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On the Will to Power

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Originally posted: http://bendench.blogspot.com/2009/06/on-will-to-power.html

 

“This world is the will to power and nothing besides. And you yourself are also this will to power and nothing besides.”

--Nietzsche

To be is to be power. To will is to will power. Everything that exists is power—a positive, an extension into being—and thus any underlying metaphysical principle which manifests itself can be described as the will to power. The world can be expressed as a play of forces—the common feature between them being that they all are forces. The process of natural selection exemplifies how life continually refines and adapts itself producing more complex and particular beings, extending in new directions and thus discovering new powers. The desire for freedom/power is the motivation behind every action and decision. Every decision made is determined by a desire to maximize self, influence—power.

The will to power is everything that exists. Everything that exists seeks to exert itself. The Universe is a play of forces—-this one force in different forms—exerting themselves. There are many different types of matter, and yet they are all matter. There are many different types of energy, and yet they are all energy. And matter is itself energy. Energy is everything and everything is energy. There are not solid, static things. Everything is will to power. Even on the most basic level, even that which we would not normally consider living or willing, is this exertion. A table is the will to power. It exists. It is pushing against us, against gravity, against light, against the very air, and the air is pushing against it. It is an extension into being and it extends itself throughout time unless overcome by other forces. Biological life as we know it is merely this will to power having “learned” to accumulate and exert itself more particularly, more specifically. Animal life has adapted even more, adapts even its adaptation, adapts on the individual level by learning through conditioning. Human beings even more—using culture and reason to master their circumstances and reshape their world to their liking. All of this is the will to power.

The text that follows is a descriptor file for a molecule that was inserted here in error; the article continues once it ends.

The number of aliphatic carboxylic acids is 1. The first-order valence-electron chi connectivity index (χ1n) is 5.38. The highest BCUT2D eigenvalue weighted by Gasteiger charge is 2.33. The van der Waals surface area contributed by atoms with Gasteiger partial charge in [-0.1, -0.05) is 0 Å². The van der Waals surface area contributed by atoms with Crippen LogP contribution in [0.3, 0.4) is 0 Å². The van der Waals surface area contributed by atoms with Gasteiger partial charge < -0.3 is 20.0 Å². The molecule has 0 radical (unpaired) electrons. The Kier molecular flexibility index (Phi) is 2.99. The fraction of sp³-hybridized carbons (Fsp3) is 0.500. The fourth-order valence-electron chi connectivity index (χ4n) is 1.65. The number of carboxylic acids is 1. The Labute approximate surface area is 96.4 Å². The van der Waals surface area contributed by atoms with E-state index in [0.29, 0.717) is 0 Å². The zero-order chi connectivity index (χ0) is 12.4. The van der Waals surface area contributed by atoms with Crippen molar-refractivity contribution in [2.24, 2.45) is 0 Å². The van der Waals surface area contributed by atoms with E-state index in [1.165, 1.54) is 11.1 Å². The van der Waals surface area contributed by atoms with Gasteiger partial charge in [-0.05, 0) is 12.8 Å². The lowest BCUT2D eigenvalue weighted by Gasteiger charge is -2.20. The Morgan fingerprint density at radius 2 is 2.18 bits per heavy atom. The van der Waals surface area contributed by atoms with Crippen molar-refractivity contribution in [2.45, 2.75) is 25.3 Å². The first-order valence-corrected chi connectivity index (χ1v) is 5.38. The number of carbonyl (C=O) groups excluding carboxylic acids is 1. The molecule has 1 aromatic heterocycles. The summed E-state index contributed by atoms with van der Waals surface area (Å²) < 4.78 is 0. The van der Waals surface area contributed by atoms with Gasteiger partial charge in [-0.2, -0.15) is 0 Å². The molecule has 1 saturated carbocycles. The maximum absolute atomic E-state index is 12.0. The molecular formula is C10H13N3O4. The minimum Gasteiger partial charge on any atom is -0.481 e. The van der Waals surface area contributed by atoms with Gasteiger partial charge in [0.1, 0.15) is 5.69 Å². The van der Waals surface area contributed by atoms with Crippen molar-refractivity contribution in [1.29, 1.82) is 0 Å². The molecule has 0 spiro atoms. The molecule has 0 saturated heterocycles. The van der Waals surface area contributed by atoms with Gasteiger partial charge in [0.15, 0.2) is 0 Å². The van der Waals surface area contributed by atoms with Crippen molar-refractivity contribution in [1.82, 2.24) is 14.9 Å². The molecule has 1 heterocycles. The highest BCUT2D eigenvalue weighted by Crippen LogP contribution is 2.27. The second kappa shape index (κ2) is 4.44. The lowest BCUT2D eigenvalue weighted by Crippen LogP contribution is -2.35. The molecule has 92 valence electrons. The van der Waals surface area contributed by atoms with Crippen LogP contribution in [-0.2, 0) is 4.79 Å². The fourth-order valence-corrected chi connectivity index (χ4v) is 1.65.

An individual is will to power and nothing besides. One’s body is the will to power, with each force asserting itself and extending itself against all others. One’s mind is the will to power, devouring the world and extending its influence upon it to further and more specifically push itself against all else. Violence is the will to power, pushing directly against that which is in one’s way. Peace is the will to power, pushing indirectly upon circumstances to clear the way for one’s movement. Hatred is the will to power, willing against (or perhaps more accurately, through) one’s blockades. Love is the will to power, extending oneself and one’s influence to others, taking them as ends for which one’s exertion can be used. Love is self-extension. The tyrant and the martyr are the will to power, seeking to feel themselves as strength either by giving blows or by taking them, respectively. And what is virtue? If we look, do we not find that virtue in its original sense has always meant—ability? The virtues of a certain plant or action—the advantages that these things provide? What does it mean to be good in common parlance today? Does it not mean to be loved and to be worthy of love? This is the will to power and nothing besides!

To see the world as will to power is to see everything as fundamentally positive (idealism) and fundamentally flexible (pragmatism). Everything is fundamentally the same, even if it is significantly different, and anything can be potentially transformed into anything else. Nothing has to be or do anything, but everything seeks to exert its influence over everything else. The Universe is making love to itself. There is only life living—being being. Everything is just trying to do its thing. Is this an empty truism? It is certainly a truism, but I think it is far from empty. If people really appreciated it, I think most of them would act differently than they actually do.